CHAOS reigned supreme at Kushinga Primary School in Odzi as parents bayed for the headmaster’s blood amid calls for his transfer following accusations that he was working in cohorts with a teacher who has been arrested for drawing blood from Grade One pupils for unknown reasons.
The police had to restrain the angry mob. The parents then called the Ministry of Primary and Secondary Education offices, demanding Mr Kagurabadza’s transfer. The teacher at the centre of the wrangle, Gaynor Mudimu (32), is alleged to have taken blood samples from two learners. She allegedly tried to buy their silence with a biscuit each. Mudimu has since appeared before Mutare provincial magistrate, Mr Langton Carter for contravening Section 19 (1) (a) of the Anatomical Donations and Post-mortem Act, Chapter 15:01.
She, however, denied the charges, saying she only took the blood samples from the two children to conduct malaria tests. She claimed that she had no ulterior motives. Allegations are that on September 5 at around 6pm, Mudimu invited an eight-year-old Grade One pupil to her house and drew blood samples from the minor’s finger. “Mudimu inserted a clinical syringe on the minor’s left thumb and drew blood samples from her.
After collecting the blood samples, she handed over one loose biscuit to the minor and sent her home. “However, when the minor got home, she told her parents about what had happened. The minor’s parents reported the matter to the school’s deputy head, Mrs Estella Manjeese, before the matter was referred to the police,” said Mr Mubvumbi. On September 6, Mudimu is alleged to have asked her Grade One students to undergo a malaria test. One of the learners agreed to this and Mudimu left the classroom with her and proceeded to her house.
She drew blood from the minor’s finger and gave her one loose biscuit as payment for the process. “Mudimu unlawfully and intentionally removed blood tissues from both juveniles when she knew very well that at law she is not authorised to do so,” argued Mr Mubvumbi. Mr Kagurabadza was absent from work and Mrs Manjeese was acting in his capacity. Ms Janet Kamudyariwa said she is suspecting that Satanism was at play. “When the police came to pick the teacher, she failed to produce the blood samples. She says she misplaced them. We suspect that either she sold or drank the blood.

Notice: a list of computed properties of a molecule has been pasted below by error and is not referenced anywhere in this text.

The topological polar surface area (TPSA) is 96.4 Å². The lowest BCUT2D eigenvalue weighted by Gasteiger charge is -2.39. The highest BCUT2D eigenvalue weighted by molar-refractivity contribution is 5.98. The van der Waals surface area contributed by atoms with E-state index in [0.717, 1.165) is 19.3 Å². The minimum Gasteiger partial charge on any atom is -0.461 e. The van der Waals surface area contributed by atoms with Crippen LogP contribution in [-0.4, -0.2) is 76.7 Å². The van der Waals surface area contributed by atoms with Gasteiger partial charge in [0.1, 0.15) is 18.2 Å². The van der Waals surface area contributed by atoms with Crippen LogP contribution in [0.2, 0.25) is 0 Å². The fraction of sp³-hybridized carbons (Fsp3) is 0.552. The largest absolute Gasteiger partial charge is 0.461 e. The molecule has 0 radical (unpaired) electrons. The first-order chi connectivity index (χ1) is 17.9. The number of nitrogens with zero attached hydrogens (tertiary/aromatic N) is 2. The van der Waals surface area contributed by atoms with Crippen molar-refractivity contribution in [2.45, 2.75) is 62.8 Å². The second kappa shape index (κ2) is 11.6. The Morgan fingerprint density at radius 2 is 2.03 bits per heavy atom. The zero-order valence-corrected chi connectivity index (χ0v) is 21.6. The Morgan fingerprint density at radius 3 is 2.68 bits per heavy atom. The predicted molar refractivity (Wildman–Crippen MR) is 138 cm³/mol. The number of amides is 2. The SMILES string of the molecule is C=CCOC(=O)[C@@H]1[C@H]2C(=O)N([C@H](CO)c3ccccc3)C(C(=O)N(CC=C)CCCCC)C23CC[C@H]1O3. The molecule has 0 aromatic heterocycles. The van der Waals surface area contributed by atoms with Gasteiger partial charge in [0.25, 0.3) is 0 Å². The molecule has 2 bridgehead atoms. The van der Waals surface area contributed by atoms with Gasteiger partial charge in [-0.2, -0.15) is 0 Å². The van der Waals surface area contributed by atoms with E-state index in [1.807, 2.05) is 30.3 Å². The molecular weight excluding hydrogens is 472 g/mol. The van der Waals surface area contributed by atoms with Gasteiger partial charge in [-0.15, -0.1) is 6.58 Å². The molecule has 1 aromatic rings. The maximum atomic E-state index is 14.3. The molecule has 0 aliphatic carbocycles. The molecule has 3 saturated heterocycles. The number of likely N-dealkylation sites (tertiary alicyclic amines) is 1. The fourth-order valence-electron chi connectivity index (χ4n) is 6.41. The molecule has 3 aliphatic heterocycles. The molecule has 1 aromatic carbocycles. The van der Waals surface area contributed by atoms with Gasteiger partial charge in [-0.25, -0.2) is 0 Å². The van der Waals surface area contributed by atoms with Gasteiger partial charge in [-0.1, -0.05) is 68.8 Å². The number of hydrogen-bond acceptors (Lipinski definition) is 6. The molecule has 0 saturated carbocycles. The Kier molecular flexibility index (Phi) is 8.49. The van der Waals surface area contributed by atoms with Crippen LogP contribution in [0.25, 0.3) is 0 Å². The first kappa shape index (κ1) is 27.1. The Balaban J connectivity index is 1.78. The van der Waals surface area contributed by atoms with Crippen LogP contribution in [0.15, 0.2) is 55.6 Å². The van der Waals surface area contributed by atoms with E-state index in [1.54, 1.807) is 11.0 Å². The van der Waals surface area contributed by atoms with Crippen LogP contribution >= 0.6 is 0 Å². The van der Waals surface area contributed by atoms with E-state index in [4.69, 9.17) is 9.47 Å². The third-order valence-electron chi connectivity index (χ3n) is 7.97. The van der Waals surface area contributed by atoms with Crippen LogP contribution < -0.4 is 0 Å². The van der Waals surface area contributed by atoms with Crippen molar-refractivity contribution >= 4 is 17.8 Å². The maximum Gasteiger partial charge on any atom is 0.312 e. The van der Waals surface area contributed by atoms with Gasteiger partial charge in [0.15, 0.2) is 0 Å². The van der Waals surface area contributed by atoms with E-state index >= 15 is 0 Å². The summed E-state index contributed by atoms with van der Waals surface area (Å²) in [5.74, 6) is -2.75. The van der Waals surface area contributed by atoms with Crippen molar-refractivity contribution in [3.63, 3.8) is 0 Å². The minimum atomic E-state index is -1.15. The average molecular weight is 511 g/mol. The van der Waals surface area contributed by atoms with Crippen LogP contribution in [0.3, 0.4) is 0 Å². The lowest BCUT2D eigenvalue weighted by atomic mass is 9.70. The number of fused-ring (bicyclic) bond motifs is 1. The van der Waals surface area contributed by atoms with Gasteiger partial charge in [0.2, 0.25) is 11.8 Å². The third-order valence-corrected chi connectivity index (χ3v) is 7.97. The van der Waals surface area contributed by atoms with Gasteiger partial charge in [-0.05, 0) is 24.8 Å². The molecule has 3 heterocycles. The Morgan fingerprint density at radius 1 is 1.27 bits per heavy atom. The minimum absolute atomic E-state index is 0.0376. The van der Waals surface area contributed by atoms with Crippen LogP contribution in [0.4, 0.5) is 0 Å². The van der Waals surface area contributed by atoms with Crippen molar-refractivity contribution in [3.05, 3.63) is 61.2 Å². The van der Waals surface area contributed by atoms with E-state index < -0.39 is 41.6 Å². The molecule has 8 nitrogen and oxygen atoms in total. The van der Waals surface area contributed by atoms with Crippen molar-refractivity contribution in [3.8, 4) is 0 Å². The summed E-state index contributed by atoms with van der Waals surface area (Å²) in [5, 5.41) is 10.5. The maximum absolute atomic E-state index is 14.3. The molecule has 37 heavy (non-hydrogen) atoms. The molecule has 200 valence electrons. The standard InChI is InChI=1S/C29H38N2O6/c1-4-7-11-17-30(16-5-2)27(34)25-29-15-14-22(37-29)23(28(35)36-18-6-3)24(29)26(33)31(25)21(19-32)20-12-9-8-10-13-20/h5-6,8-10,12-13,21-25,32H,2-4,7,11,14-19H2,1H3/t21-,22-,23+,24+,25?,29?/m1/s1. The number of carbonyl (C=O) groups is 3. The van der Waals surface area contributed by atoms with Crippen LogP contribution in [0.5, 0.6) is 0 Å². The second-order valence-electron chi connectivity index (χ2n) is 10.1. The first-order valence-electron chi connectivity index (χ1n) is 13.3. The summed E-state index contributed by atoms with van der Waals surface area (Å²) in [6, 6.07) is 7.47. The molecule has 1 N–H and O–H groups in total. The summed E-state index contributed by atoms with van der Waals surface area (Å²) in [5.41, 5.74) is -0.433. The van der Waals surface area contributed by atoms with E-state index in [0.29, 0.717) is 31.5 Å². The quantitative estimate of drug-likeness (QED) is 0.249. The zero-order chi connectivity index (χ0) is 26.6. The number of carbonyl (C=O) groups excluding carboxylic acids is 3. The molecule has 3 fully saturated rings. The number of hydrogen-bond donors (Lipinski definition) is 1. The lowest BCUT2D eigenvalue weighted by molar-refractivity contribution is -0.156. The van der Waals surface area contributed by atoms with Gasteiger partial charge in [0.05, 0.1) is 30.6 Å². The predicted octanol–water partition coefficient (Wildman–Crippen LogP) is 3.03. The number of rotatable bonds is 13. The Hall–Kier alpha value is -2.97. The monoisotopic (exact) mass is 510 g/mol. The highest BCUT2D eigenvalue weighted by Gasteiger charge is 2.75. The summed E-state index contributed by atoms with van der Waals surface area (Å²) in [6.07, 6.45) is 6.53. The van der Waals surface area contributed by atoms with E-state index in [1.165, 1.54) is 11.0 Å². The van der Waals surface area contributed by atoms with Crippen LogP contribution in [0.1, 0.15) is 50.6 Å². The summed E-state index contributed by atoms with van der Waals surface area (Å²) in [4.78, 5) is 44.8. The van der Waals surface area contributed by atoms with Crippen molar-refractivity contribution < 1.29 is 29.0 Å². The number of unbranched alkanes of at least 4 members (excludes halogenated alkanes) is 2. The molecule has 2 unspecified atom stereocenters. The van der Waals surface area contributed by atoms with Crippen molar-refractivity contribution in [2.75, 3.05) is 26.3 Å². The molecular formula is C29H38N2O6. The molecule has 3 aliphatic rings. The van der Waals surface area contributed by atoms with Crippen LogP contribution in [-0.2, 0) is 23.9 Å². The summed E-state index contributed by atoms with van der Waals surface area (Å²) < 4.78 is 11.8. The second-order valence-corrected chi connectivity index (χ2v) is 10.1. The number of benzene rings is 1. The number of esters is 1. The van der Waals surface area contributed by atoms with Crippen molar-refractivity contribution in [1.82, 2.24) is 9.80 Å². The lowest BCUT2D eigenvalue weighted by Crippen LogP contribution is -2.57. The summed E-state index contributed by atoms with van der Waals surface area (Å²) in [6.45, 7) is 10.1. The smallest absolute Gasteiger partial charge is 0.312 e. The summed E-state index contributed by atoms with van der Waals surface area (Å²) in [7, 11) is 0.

“We have a strong conviction that she was working in cohorts with Mr Kagurabadza because when we reported the incidents to him, he brushed us off, saying it was a personal matter,” she said. “After we continued probing him, he called for a meeting with the parents. However, the meeting never materialised as the headmaster kept on giving flimsy excuses. This irked us, prompting us to take the matter into our own hands. We no longer want him here. He came here last year at almost the same time with Mudimu. We suspect they already knew each other before their transfer here,” fumed Ms Kamudyariwa.
The other victim’s mother, Ms Beauty Madzitire, who is also a teacher at the school, said she was in Mutare when the incident happened. “My daughter was here with my sister. I am told that when Mudimu took the first blood samples from my daughter, she told her that she had little blood in her body. Mudimu allegedly asked my daughter to watch her as she took a bath so that she could draw more blood from her. “If, indeed, she was testing her for malaria, why then did she have to watch her teacher taking a bath?
My daughter is recovering from the trauma, the whole thing was just too much for her,” said Ms Madzitire. Another villager, Mr Isaac Kassim said when quizzed about the issue, Mudimu said she was conducting experiments for an undisclosed development partner. “Mudimu spent two days locked inside her house after we confronted her.
She only came out when the police visited the school. We pray that Kagurabadza and Mudimu will never work with children again because they are evil,” he said. Manicaland Provincial Education Director, Mr Edward Shumba confirmed receiving a report of the disturbances at Kushinga Primary School. He said they are waiting for the law to take its course before deciding on the way forward.